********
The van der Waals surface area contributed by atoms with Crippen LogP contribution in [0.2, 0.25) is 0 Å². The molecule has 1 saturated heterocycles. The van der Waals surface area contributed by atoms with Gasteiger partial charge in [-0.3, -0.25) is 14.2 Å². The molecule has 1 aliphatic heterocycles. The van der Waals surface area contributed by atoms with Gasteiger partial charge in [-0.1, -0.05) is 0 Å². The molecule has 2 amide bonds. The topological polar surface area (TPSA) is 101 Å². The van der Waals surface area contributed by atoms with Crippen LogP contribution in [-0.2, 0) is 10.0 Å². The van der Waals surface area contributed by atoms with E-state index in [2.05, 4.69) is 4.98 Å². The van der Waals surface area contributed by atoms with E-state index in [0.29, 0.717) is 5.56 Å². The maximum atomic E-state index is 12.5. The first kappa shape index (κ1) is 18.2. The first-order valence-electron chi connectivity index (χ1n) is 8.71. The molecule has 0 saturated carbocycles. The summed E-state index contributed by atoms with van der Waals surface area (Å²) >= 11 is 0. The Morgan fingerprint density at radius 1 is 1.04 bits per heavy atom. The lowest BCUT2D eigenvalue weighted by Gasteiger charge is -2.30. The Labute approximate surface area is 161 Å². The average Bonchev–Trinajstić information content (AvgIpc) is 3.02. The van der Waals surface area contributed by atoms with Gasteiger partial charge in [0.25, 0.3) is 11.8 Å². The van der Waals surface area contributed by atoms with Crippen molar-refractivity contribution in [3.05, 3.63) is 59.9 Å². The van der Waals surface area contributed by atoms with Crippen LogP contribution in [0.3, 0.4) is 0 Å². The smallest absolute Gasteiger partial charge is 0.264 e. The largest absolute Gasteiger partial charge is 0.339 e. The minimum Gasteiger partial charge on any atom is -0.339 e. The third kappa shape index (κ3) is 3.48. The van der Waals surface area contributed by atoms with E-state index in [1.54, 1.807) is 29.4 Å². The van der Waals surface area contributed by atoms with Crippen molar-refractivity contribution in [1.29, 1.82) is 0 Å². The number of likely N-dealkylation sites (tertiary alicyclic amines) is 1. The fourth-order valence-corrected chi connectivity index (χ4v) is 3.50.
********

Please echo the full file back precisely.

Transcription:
The van der Waals surface area contributed by atoms with Crippen LogP contribution in [0.2, 0.25) is 0 Å². The molecule has 1 saturated heterocycles. The van der Waals surface area contributed by atoms with Gasteiger partial charge in [-0.3, -0.25) is 14.2 Å². The molecule has 1 aliphatic heterocycles. The van der Waals surface area contributed by atoms with Gasteiger partial charge in [-0.1, -0.05) is 0 Å². The molecule has 2 amide bonds. The topological polar surface area (TPSA) is 101 Å². The van der Waals surface area contributed by atoms with Crippen LogP contribution in [-0.2, 0) is 10.0 Å². The van der Waals surface area contributed by atoms with E-state index in [2.05, 4.69) is 4.98 Å². The van der Waals surface area contributed by atoms with E-state index in [0.29, 0.717) is 5.56 Å². The maximum atomic E-state index is 12.5. The first kappa shape index (κ1) is 18.2. The first-order valence-electron chi connectivity index (χ1n) is 8.71. The molecule has 0 saturated carbocycles. The summed E-state index contributed by atoms with van der Waals surface area (Å²) >= 11 is 0. The Morgan fingerprint density at radius 1 is 1.04 bits per heavy atom. The lowest BCUT2D eigenvalue weighted by Gasteiger charge is -2.30. The Labute approximate surface area is 161 Å². The average Bonchev–Trinajstić information content (AvgIpc) is 3.02. The van der Waals surface area contributed by atoms with Gasteiger partial charge in [0.25, 0.3) is 11.8 Å². The van der Waals surface area contributed by atoms with Crippen molar-refractivity contribution in [3.05, 3.63) is 59.9 Å². The van der Waals surface area contributed by atoms with Crippen LogP contribution in [0.3, 0.4) is 0 Å². The smallest absolute Gasteiger partial charge is 0.264 e. The largest absolute Gasteiger partial charge is 0.339 e. The minimum Gasteiger partial charge on any atom is -0.339 e. The third kappa shape index (κ3) is 3.48. The van der Waals surface area contributed by atoms with E-state index in [1.54, 1.807) is 29.4 Å². The van der Waals surface area contributed by atoms with Crippen molar-refractivity contribution in [1.29, 1.82) is 0 Å². The number of likely N-dealkylation sites (tertiary alicyclic amines) is 1. The fourth-order valence-corrected chi connectivity index (χ4v) is 3.50.